Bullet To The Head has a lot of strings to its bow.
It starts off by showing Sylvester Stallone putting lots of bullets in people’s heads, but then moves on to show him putting bullets in their chests, their shoulders, and if you’re really lucky, you’ll see him dispense with his gun and just go for good old-fashioned fisticuffs, smacking the bad guys into the wall. Or a toilet cubicle. He’s a handyman’s dream customer.
We first see Stallone, as hitman James Bonomo, going into a hotel with partner Louis Blanchard (Jon Seda) to deal with local bad guy Hank Greely (Holt McCallany), but Bonomo, aka Jimmy Bobo, has a policy of “no women, no kids”, so when he comes across a hooker in the shower, he doesn’t take her out, but there’s another reason for that which you’ll learn during the film.
Thanks to a set-up, the pair are attacked in a bar by a heavy called Keegan (Jason Momoa, below), leaving Louis dead but Bonomo escapes, naturally, otherwise the film would end even more quickly than its brief 91-minute running time. Keegan works for this film’s big baddie, Morel (Adewale Akinnuoye-Agbaje, who some will know from Lost, but I remember best as Simon Adebesi from the wonderful prison drama Oz), and who employs bent lawyer Marcus Baptiste (Christian Slater, bottom pic).
Enter Detective Taylor Kwon (Sung Kang), WDCPD (too many letters), which means he’s from Washington DC, who has his own reasons for wanting to know what happened to Greely, and is forced to team up with our heroic hitman because they both have a common goal of wanting to find out who’s at the top of the ladder who ordered the set-up.
Neither Slater, nor ‘AAA’ lend any weight to being a bigwig in this film, as that is dealt with mostly by Momoa as Keegan. There’s also reasonable support from Sarah Shahi as Bonomo’s tattooist daughter Lisa.
Overall, Bullet To The Head is a film which feels like a late 80’s/early 90’s action film that’s in need of some pepping up, so if you approach it in that way it won’t be too bad, even allowing for the predictability that pitching an Italian with an Asian makes the script throw in a couple of cheap, racist jibes at each other. There’s some clumsy fight direction in a Turkish bath house, but on the plus side, rarely does a scene outlay its welcome. Stallone mumbles even more than usual, so it was actually a help that this was the one screening at the Odeon Trafford Centre which came complete with subtitles(!)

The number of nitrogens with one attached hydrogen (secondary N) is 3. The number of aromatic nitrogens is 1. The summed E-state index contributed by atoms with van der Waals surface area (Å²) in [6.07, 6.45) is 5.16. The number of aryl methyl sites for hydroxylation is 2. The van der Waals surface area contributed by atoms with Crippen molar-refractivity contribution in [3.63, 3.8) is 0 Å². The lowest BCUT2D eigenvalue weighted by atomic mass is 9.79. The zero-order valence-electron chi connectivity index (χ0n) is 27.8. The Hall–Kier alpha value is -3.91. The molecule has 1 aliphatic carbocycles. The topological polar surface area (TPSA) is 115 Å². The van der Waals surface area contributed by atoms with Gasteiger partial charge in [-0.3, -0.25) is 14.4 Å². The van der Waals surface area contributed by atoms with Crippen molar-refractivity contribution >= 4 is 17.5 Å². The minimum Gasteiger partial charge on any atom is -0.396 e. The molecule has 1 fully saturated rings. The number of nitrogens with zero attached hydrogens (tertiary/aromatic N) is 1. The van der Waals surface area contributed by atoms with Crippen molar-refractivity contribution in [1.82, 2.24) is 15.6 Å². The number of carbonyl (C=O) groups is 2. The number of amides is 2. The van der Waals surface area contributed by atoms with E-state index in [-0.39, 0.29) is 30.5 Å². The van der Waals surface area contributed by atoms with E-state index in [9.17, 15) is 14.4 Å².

Running time: 91 minutes
Released: February 1st 2013
Widescreen: 1.85:1 (Super 35)
Director: Walter Hill
Producers: Alfred Gough, Alexandra Milchan, Miles Millar, Joel Silver and Kevin King Templeton
Screenplay: Alessandro Camon (based on the graphic novel “Du plomb dans la tête” by Matz)
Music: Steve Mazzaro
James Bonomo: Sylvester Stallone
Taylor Kwon: Sung Kang
Lisa Bonomo: Sarah Shahi
Robert Nkomo Morel: Adewale Akinnuoye-Agbaje
Keegan: Jason Momoa
Marcus Baptiste: Christian Slater
Louis Blanchard: Jon Seda
Hank Greely: Holt McCallany
Ronnie Earl: Brian Van Holt
Lola: Weronika Rosati
Lt. Lebreton: Dane Rhodes
Detective Towne: Marcus Lyle Brown
Reviewer of movies, videogames and music since 1994. Aortic valve operation survivor from the same year. Running DVDfever.co.uk since 2000. Nobel Peace Prize winner 2021.